Life

`Ruma Maida' portrays the
country's history

A scene from Ruma Maida (Courtesy of Lamp Pictures and Karunia Pictures)
A scene from Ruma Maida (Courtesy of Lamp Pictures and Karunia Pictures)

Every building has its own history, whether it is a 100 or just 10 years old. Even the most humble building has a story to tell. And who knows who will find a rundown house holding important stories about Indonesia's long history?

Maida Lilian Manurung (Atiqah Hasiholan) is one such person, a modest and tomboyish university student in the film Ruma Maida (Maida's House), written by Ayu Utami and directed by Teddy Soeriaatmadja.

In between studying for her history degree, Maida spends her time teaching street children in an old house in Jakarta. She turns the once-deserted house into a "palace" for the children - a place where they can sing, laugh and play music together.

Maida finds the house has many stories and existed through several historical events, such as the Dutch and Japanese colonization.

The old building was originally home to Ishak Pahing (Nino Fernandez), a violist who married a keroncong singer and was a close friend of Indonesia's founding president Sukarno.

Exploring the house and its story is an experience Maida enjoys, prompting her to dig up more of the house's history.

But Maida's plan and enthusiasm changes when she discovers a rich businessman, Dasaad Muchlisin (Frans Tumbuan), is planning to demolish the house and construct a shopping center. He forces them to leave the old building.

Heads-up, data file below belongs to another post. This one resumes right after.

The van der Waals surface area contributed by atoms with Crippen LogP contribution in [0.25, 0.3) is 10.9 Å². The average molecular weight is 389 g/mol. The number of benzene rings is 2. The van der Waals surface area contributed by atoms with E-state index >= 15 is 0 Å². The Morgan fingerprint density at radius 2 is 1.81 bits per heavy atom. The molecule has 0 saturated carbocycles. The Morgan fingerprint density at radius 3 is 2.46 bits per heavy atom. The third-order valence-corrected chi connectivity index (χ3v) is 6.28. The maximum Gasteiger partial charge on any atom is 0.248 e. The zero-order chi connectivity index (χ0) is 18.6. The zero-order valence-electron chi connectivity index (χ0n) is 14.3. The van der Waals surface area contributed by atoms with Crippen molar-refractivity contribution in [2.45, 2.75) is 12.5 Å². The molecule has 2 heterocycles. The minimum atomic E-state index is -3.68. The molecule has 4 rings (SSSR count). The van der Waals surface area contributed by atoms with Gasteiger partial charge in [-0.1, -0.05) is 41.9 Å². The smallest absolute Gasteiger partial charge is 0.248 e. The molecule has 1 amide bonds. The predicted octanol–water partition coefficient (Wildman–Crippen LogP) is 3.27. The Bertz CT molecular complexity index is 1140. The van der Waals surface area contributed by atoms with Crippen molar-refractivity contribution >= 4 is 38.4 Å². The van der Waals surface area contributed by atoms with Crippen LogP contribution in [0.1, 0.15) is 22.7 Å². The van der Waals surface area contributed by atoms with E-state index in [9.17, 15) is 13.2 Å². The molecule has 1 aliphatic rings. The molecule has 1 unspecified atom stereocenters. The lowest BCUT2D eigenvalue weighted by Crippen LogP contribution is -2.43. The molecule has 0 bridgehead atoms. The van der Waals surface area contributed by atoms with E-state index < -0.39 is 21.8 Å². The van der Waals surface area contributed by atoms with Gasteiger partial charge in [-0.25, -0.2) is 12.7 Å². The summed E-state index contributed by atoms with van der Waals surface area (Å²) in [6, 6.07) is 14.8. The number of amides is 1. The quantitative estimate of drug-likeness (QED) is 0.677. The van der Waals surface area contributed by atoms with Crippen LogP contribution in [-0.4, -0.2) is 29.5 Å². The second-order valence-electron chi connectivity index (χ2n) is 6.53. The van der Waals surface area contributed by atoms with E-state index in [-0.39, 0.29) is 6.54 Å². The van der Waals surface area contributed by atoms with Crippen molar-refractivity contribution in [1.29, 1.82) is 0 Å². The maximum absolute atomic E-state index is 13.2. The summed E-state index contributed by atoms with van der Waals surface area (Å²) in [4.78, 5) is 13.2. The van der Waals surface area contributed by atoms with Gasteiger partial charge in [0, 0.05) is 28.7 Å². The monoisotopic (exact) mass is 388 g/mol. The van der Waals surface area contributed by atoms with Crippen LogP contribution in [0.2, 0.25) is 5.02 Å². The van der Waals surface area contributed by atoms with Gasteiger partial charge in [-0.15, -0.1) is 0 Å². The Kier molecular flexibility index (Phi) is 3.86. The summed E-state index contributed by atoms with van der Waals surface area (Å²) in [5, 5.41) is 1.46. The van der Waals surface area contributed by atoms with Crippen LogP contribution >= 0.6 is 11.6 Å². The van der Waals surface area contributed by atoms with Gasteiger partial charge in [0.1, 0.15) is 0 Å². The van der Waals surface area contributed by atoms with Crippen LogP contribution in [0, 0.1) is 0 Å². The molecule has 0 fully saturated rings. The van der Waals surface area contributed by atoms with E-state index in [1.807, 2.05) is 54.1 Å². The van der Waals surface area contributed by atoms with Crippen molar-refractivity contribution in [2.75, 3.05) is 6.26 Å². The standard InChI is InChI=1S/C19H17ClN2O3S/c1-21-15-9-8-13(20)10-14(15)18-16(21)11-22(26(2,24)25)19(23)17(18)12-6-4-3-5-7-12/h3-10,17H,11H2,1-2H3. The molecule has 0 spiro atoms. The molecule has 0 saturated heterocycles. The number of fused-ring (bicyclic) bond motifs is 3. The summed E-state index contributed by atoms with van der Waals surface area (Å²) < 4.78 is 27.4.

Maida challenges him, saying the building is historic and important to preserve to keep the country's history alive.

With help from young architect Sakera (Yuma Carlos), she fights Dasaad's plans and attempts to reveal the building's story.

The movie, produced by Lamp Pictures and Karuna Pictures, is not only about Maida, but also Indonesia's battle against the Japanese colonizers.

Audiences are taken back to the colonial era to gain a strong picture about how Indonesian families lived through warfare.

The film, shot in Jakarta and Central Java's Semarang, depicts various historical events, from the time Indonesian youths declared the Youth Pledge in 1928, to the Japanese occupation, Independence Day in 1945 and the period the Dutch attempted to recolonize Indonesia.

It also features the May 1998 riots and the fall of Soeharto, portraying the Indonesian pluralism issue.

Songs, rearranged and sung by local band Naif such as "Juwita Malam" (Evening Beauty), "Di Bawah Sinar Bulan Purnama" (Under the Moonlight) and "Ibu Pertiwi" (Homeland), have a "historical" tone.

The movie also features a song titled "Keroncong Tenggara" (The Southeast Keroncong), which is written by Ayu Utami.

Ayu said she hoped the film would encourage people, especially the young generation, to remember the country's past.

"Many people find history lessons boring," said Ayu. "But history can be fun.

"Our history, for instance, has some intriguing tales,' she said.

"We can learn more about Indonesian history through these stories such as those from Sukarno's wives.

"Then we can see history in a more colorful way."

Atiqah Hasiholan, the daughter of playwright-cum-political activist Ratna Sarumpaet, also learned much from the movie.

"It has boosted my sense of nationalism," she said. "The film might deal with *heavy' content, but it's presented in a way that attracts a younger audience."

Ruma Maida, premiered on Youth Pledge Day on Oct. 28, and is best described as an enjoyable way to learn more about the country's long history. For people who get slightly overwhelmed at the prospect of opening a history book, this film will help give you a stronger grasp on Indonesia's history.

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